I WANTED TO WRITE something snarky about Moira Johnston because what she's doing kind of begs for snarkiness.

But after hanging with her in Rittenhouse Square - where her bare breasts caught the morning sun, elicited picture-taking and drew a blasting honk from a Roadway Express truck - Johnston won me over to her cause.

Which is this: Women should be allowed to go topless anywhere that men are allowed to.

Maybe it was the flowered pasties that covered Johnston's nipples. Or the glorious breeze. Or the guy who grinned at Johnston's chest and said, "God bless ya, babe!"

Mostly, though, it was Johnston's demeanor that made her exposed boobs seem like no big deal.

She wore paisley-patterned harem pants and flats, carried a big old shoulder bag and yoga mat and had the teeniest bit of pudge on her hips. With her no-fuss hair and big sunglasses, she came across as the cute girl next door, not the aggressive sexual tease that naysayers presume her toplessness telegraphs.

She looked more wholesome, while wearing less, than some women do while wearing more.

A suburban Philly native, Johnston, 30, became an advocate for mammarian freedom last summer after getting booted from a New York City yoga class for removing her shirt. All she wanted was to be as comfortable as the bare-chested men on the mats. And besides, New York law doesn't require women to cover their breasts.

Peeved by society's ignorance of the law, Johnston spent the next few months educating the public by wandering New York sans coverage - shopping in Whole Foods, reading in Union Square, swaying on the subway. She got arrested, once, when a mom complained to cops that Johnston's nude boobs endangered the children who saw them. But the charges were dropped, and Johnston stayed half-naked until the leaves turned.

She's now exposing her ta-tas in Philly in between her gigs as a private yoga instructor. So I figured it was time for Johnston, a/k/a "Topless Moira," to answer a few questions:

Q: First things first: Is it OK for me to look at your breasts? Or is this one of those, "Yo, my eyes are up here!" situations?

A: I don't mind if people look. I know this is out of the ordinary.

Q: How has Philly reacted?

A: Philly has been really supportive. More so than New York.

Q: But New York is home of the Naked Cowboy, who plays guitar in his underpants in Times Square. I'd have thought your bare chest would be "meh."

A: New York has so many foreigners from other cultures, and they can be hostile about women's bodies. They also didn't know that New York law supports toplessness. They assumed I was doing something illegal.

Q: What's your routine? Do you wake up and say, "I think I'll air out the girls today?"

A: I go topless in my free time, when it feels comfortable outdoors, sometimes inside. Last night, I was allowed to be topless at a yoga studio, because the men were allowed to be.

Q: And?

A: People seemed surprised. But no one said anything to me.

Q: Have you inspired any women to bare [almost] all?

A: Last week, a lady in Rittenhouse Square said she'd totally do it if she had pasties. So I gave her an extra pair of mine. I feel a little more covered up and protected when I wear them.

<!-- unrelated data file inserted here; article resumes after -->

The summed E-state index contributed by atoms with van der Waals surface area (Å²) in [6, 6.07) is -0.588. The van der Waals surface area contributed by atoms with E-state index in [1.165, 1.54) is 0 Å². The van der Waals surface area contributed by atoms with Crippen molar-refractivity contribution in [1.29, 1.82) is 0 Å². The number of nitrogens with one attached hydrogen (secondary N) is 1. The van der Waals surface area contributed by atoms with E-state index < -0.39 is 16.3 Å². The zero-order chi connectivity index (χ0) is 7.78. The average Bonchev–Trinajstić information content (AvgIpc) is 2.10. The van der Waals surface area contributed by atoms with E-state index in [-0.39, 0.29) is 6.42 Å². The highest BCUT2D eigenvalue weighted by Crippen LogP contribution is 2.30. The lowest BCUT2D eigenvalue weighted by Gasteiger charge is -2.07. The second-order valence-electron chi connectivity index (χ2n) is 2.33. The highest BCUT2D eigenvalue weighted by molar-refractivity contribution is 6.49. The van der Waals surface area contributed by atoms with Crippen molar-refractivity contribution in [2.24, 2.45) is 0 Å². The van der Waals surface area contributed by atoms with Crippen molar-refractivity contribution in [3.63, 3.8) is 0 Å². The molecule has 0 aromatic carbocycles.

Q: Where does one buy pasties?

A: At E-Zone on South Street, or in sex shops. They're disposables.

Q: Are there any places you won't go topless?

A: I'll pretty much go topless any place where it's legal for a man to be topless. I carry Mace, but generally I feel safe. If anything, people act a little scared of me. I think any potential predator thinks, whoa, that's a little too obvious. I'm almost too visible.

Q: You've said that breasts have been so sexualized and commercialized, it's skewed how society looks at boobs.

A: It has. Some people think even breast-feeding a child is sexual.

Q: But you used to dance topless. That was sexual and commercial, wasn't it?

A: Yeah. But context is everything. It's up to the woman to decide when her breasts are sexual and for what reason, whether private or commercial. Just because we can't control society's reaction doesn't mean we should adjust our behavior.

Q: But how would someone who meets you topless in the park know your context?

A: Perhaps they wouldn't. But I define it, not them. I only have so much control over someone's interpretation of my ideas and the way I express myself.

Q: Any reaction from women who wear burkas?

A: Yes! I get the most support from them! They even take pictures with me. We really respect each other's choices.

Q: Maybe it's because it's obvious that you've both thought a lot about how to present yourself, physically, to the world. Your thought process unites you.

A: Exactly.

Q: What does your family make of your activism?

A: My mother is a breast-cancer survivor, and she generally supports my decision. My younger sister worries a little that someone will try to hurt me. But my other sister approves.

Q: How long will you keep this up?

A: Whenever I have free time and am in a location that allows me to exercise my rights to the fullest extent.

Q: Weather permitting?

A: Weather permitting.

Phone: 215-854-2217

On Twitter: @RonniePhilly

Blog: ph.ly/RonnieBlog

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